If that means men's desires must fall by the wayside, then so be it.

Keyes, however, offers something she thinks is therapeutic for waiting-room males, even if they aren't able to be in the procedure room or the recovery room. In the waiting room in her clinic, she keeps two journals labeled "For Men." In them, men can read letters, poems, rants and doodles from other men who have sat exactly where they are sitting and then add their own thoughts.

Keyes hopes to publish the journal entries one day.

Every Saturday morning, protestors gather outside Hope Clinic in Granite City, Illinois. About half of the protesters are men. For more on this story, see the author's Daily RFT post Not Just Political Pawns: Men Become Abortion Activists.
Jennifer Silverberg
Every Saturday morning, protestors gather outside Hope Clinic in Granite City, Illinois. About half of the protesters are men. For more on this story, see the author's Daily RFT post Not Just Political Pawns: Men Become Abortion Activists.
Rev. Rebecca Turner is the executive director of Faith Aloud, a pro-choice hot line staffed by clergy.
Jennifer Silverberg
Rev. Rebecca Turner is the executive director of Faith Aloud, a pro-choice hot line staffed by clergy.

"I think it's one of the biggest gifts that we give men, that we don't censor it, so that some of them can say that they're really angry or brokenhearted," she says. "Some of them are kind of self-loathing. I think that it's a way for men to feel like they understand how other people feel, which can help them to process their own feelings."

One of these journal entries, made in all capital letters, reads: "To my unborn child: I'm sorry that we were not ready, and I'm sorry I hurt your mom's feelings by saying we were. She was right as she always is. Now is not the time. I hope you can forgive me, I hope God can forgive me, I hope I can forgive me. I don't know what else to say."

Another, dated October 10, 2008, reads: "I am a grown man, but after reading this book, my body feels little and my heart does too...Right now this really isn't time for a child. I always promised myself I would honor and do right with my kid. I think this is doing right. For every man who looks at this, you are already a man for even coming down here."


Aaron Gouveia, a 31-year-old newspaper reporter from Cape Cod, Massachusetts, is a man who has seen two outcomes of pregnancy — both the pain and loss of possibility that come with abortion and the joyful satisfaction of fatherhood that tantalizes would-be fathers.

Gouveia blogs on his site, The Daddy Files, about raising his two-year-old son, Will. When his wife learned she was pregnant with the couple's second child, he blogged about it.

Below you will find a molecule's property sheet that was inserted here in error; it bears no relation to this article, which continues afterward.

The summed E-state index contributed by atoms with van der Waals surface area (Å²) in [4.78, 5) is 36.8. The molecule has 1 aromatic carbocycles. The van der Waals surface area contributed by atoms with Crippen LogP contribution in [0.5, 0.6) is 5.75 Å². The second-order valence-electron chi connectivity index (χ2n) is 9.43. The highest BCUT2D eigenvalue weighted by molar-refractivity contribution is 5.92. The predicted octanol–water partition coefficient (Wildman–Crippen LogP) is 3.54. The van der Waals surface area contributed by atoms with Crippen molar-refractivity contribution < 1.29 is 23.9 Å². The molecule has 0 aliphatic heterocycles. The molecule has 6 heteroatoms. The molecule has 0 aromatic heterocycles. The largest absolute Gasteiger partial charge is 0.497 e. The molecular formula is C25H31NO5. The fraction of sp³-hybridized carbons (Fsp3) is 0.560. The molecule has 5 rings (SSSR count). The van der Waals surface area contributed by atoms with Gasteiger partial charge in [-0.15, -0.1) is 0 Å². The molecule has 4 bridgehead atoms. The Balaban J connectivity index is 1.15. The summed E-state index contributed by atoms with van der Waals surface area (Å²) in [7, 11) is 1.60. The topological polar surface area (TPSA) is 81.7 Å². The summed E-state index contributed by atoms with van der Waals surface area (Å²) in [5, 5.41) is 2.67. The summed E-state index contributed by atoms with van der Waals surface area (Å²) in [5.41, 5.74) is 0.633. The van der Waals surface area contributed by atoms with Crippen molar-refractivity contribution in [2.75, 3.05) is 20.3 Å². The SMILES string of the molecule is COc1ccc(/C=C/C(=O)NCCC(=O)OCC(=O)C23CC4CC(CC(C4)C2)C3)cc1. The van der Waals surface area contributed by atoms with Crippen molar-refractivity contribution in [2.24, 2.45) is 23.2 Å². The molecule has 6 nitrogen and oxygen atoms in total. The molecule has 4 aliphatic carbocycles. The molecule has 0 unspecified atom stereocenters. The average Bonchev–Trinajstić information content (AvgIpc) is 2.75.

When Gouveia and his wife were told in early July, thirteen weeks into her pregnancy, that their child had a genetic disorder called Sirenomelia that affects 1 in every 100,000 fetuses, that their baby had no kidneys or bladder, and its legs were fused together, and that there was no chance of a live birth, he blogged about that, too.

"I saw this kid's hands," he writes in a blog entry titled "All Out of Miracles." "The complexities of the spine. The beating heart. This baby wasn't just an amorphous blob or a speck on a grainy black-and-white ultrasound picture. It was formed with a head, a body, legs, femurs. We're just about at 15 weeks, and this is a goddamn little person who is dying inside my wife. And a piece of me has died with him/her.

"I tried so hard to be strong for [my wife], but I failed miserably."

A few short weeks later, Gouveia and his wife walked through protestors on their way into the abortion clinic, his wife crying as protestors screamed that she was killing her baby, and Gouveia sat alone in the waiting room, not allowed in the operating room with her.

"There's nothing worse than hearing that you're going to lose your kid, and it's out of your control; you're completely helpless," he says.

Now, with weeks' distance from those hours in the waiting room, Gouveia has scheduled private counseling, calling his recovery "a work in progress."

Though he has never met Joe — the St. Louis man now working with the Catholic Church's post-abortion programs — Gouveia echoes the male conflict many associated with Project Joseph identified.

"Since the baby's not inside of you, you don't know what level you can be affected by it. You feel like you shouldn't be," Gouveia says, "so you stuff it all down in there."

Joe and Gouveia are more alike than they would probably think.

Both are haunted by the loss of their unborn child, and both find that sharing their stories with other men in their situations helps them cope, Gouveia on his blog, and Joe via the upcoming Project Joseph retreat.

Joe says that he participates in prayer and clinic protest because of a "passionate desire to help others stop the madness that allows this to continue." Gouveia is considering volunteering as a clinic escort, to try and protect women and their partners from the harassment he and his wife endured.

Politically, their reactions are polar opposites. But across the country and across the 30-year span between their wives' abortions, some of the pain they feel may be the same.

"If you're married to someone, and you love them, maybe even if it's not physically happening to you, it is happening to you," Gouveia acknowledges. "You're a couple: What happens to one happens to the other. If I could have traded places with my wife, I would have in a heartbeat.

"The only thing I could do was try to make some good of the situation."

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